BA Thesis project Docent: Dr. Dennis Arnold Precarious labour

BA Thesis project
Docent: Dr. Dennis Arnold
Precarious labour, social protections and the geographies of social justice
Note: This is an English-language BA project (all discussions and writing to be done in English)
In advanced industrialised countries, numerous labour trends are associated with neoliberal
globalization, including: a decline in attachment to employers; an increase in long-term
unemployment; growth in job insecurity; increasing non standard and contingent forms of
employment; risk shifting from employers to employees; and a lack of workplace safety and
work based stress and harassment. In many developing countries, a growing array of
unremunerated activities are becoming essential to retain jobs, and even to ensure basic survival.
Furthermore, the emergence and the expansion of global supply chains poses numerous
challenges for those interested in sustaining and expanding regulatory structures that guarantee
decent work and protect workers and the environment against exploitative practices in global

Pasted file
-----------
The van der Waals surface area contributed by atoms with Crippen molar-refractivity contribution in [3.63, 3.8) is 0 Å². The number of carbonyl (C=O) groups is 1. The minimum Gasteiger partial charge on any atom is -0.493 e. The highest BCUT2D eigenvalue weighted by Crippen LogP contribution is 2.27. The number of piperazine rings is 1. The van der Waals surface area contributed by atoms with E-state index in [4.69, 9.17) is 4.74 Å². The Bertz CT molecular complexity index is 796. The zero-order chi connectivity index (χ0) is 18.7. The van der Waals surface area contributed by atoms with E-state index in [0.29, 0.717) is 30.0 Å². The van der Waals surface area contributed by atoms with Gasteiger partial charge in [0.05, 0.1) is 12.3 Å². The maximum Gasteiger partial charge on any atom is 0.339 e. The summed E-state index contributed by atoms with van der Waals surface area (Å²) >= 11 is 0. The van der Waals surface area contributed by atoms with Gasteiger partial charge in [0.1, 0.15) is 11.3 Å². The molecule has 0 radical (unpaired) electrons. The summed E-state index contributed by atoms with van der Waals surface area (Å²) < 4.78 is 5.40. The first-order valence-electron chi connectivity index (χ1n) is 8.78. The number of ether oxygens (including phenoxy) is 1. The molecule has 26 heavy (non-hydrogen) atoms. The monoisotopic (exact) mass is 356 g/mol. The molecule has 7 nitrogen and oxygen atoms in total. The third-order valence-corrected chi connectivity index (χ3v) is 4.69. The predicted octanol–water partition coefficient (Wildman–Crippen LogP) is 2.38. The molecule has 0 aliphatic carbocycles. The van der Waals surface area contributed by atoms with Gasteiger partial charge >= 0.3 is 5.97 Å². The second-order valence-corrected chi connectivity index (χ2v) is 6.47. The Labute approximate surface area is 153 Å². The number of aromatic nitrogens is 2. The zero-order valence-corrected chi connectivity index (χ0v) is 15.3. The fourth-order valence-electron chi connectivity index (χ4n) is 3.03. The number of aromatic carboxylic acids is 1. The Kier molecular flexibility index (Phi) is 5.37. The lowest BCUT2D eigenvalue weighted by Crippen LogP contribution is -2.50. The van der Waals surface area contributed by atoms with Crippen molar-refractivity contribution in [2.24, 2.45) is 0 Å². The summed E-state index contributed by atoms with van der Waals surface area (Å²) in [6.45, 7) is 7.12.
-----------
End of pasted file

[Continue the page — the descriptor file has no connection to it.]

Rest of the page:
markets. One explanation for these trends is the growing power and reach of global capital has
exceeded the ability of nations and labour & social movements to regulate it, exacerbating
inequality and precariousness.
Consequences of these trends include greater social and economic inequality, insecurity, and
instability. These trends may also dislocate people physically, psychologically and morally. That
said, there is no singular experience with precariousness. Rather, there is a differential
vulnerability based on education, age, family responsibility, occupation, industry, and welfare
and labour market protections. Furthermore, vulnerability is context specific and segmented by
gender, race, ethnicity, citizenship status and religion. As a result, late capitalism is associated
with class fragmentation, and there, as yet, is no unified response to these challenges from the
working class, the poor and the marginalized. There is therefore a need to find ways for existing
and new social and labour protection institutions to better address and meet the diverse needs of
communities and groups of people in precarious situations. There is also a need to understand
social and labour movement initiatives that address the weakening of existing social and labour
protections, while calling for new forms of regulation.
This thesis project is open to students interested in exploring these and related issues in their
thesis project. These projects may include case studies, literature reviews or other areas of
interest, with attention to the spatial dimensions of social, cultural, environmental and politicaleconomic transitions and transformations.